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‘The Spy Who Came in from the Cold’ by John le Carré

Frailties: The poster of the 1965 cinematic adaptation starring Richard Burton as Leamas.   | Photo Credit: Special Arrangement

From the day his third novel, The Spy Who Came in from the Cold, was published in 1963, John le Carré realised that he was to be branded “the spy turned writer, rather than a writer who, like scores of his kind, had done a stint in the secret world, and written about it.” Le Carré, a mask for David Cornwell, had worked for the British Secret Intelligence Service, known as MI6, in the 1960s.

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He was in service when his first three novels came out: his employers cleared the publication because they concluded that the books were “sheer fiction”, uninformed by personal experience.

When le Carré became too famous as a writer, he quit his job with the British intelligence and concentrated on writing, turning out over 20 ‘genre’ novels that would gather praise from peers like Graham Greene and Philip Roth. When he passed away on December 12, 2020, the world lost one of the most important chroniclers of the post-war era who had taken into his sweep the end of empire, the Cold War, the fall of the Soviet Union, American hegemony, but most of all the frailty of the human condition.

Air of conspiracy

Betrayal, loss, abandonment (of ideology and country) are common themes in le Carré’s novels, which use the spy trope to tell the story of relationships and broken people. In The Spy, a 50-year-old British agent, Alec Leamas, is given up to save an ex-Nazi turned communist in the German Democratic Republic (as East Germany was known as) who is a mole for the U.K. intelligence.

It is the 1960s: Leamas had been spying in the backdrop of the Berlin Wall for his British masters. Now ‘Control’ (the name Leamas gives to the head of the Secret Service) wants to bring him in but he is handed out one last assignment, and thereby hangs a tale, built layer by chilling layer.

Leamas’ carefully chosen girlfriend, Liz Gold, gets tragically caught in it. The day Leamas heads for East Germany, it’s cold, damp and grey, with the mist pricking his skin.

The airport reminds Leamas of the war (World War II — he is a veteran): “machines, half hidden in the fog, waiting patiently for their masters;…Everywhere that air of conspiracy which generates among people who have been up since dawn — of superiority almost, derived from the common experience of having seen the night disappear and the morning come.”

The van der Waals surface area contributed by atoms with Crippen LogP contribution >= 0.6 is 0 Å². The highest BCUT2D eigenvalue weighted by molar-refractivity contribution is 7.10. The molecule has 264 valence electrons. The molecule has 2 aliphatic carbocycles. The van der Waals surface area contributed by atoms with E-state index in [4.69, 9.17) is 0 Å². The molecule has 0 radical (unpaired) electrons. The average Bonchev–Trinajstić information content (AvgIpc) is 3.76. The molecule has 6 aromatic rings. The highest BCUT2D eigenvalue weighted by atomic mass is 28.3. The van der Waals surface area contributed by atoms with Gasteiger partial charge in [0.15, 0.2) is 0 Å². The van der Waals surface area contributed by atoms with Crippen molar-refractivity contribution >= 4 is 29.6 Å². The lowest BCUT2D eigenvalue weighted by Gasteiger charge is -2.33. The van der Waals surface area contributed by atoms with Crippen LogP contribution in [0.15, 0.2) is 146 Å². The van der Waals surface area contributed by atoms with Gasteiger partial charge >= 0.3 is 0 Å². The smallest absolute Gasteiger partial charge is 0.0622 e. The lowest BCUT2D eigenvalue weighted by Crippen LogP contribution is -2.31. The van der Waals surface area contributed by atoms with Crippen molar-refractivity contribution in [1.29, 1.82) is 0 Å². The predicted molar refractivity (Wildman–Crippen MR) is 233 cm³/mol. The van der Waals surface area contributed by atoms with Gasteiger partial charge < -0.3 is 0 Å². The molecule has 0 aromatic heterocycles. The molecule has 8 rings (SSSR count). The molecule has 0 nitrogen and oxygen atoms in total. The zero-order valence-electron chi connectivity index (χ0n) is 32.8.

Such keenly-observed descriptions abound, of places and people.

Devilish brew

When realisation dawns upon Leamas in the end that things will not turn out the way he had anticipated, he feels betrayed. But too tired to think of his own fate, he is desperate for Liz to escape the mess. William Boyd writes in the introduction to the Penguin Modern Classics edition that all Leamas wants is that Liz should get over the Wall, to Berlin and safety. But his masters, and not the least, George Smiley — “mastermind of the devilish brew of bluff and counter bluff” and hero of future le Carré novels (the Karla trilogy) — have other plans.

They want Leamus to be free, but not Liz, who knows too much. Boyd says that in refusing to come in from the cold as a spy, Leamas comes in from the cold as a person: “In his deliberate orchestration of his death he shows that he is a human being.”

In John le Carré: The Biography, Adam Sisman tries to pin down the enigmatic writer. Quoting le Carré, who once wrote, “people who have had very unhappy childhoods are pretty good at inventing themselves,” Sisman says that this applies to le Carré himself.

Brought up by a conman father and the memory of a mother who left when he was five, he learnt to invent stories as a boy to escape reality. Sisman points that as a man he put these skills to professional use, first as a spy and then as a writer: “I’m a liar, born to lying, bred to it, trained to it by an industry that lies for a living, practised in it as a novelist.” Le Carré reinvented the spy novel, and The Spy Who Came in from the Cold is one of its finest manifestations.

The writer looks back at one classic every month.

sudipta.datta@thehindu.co.in

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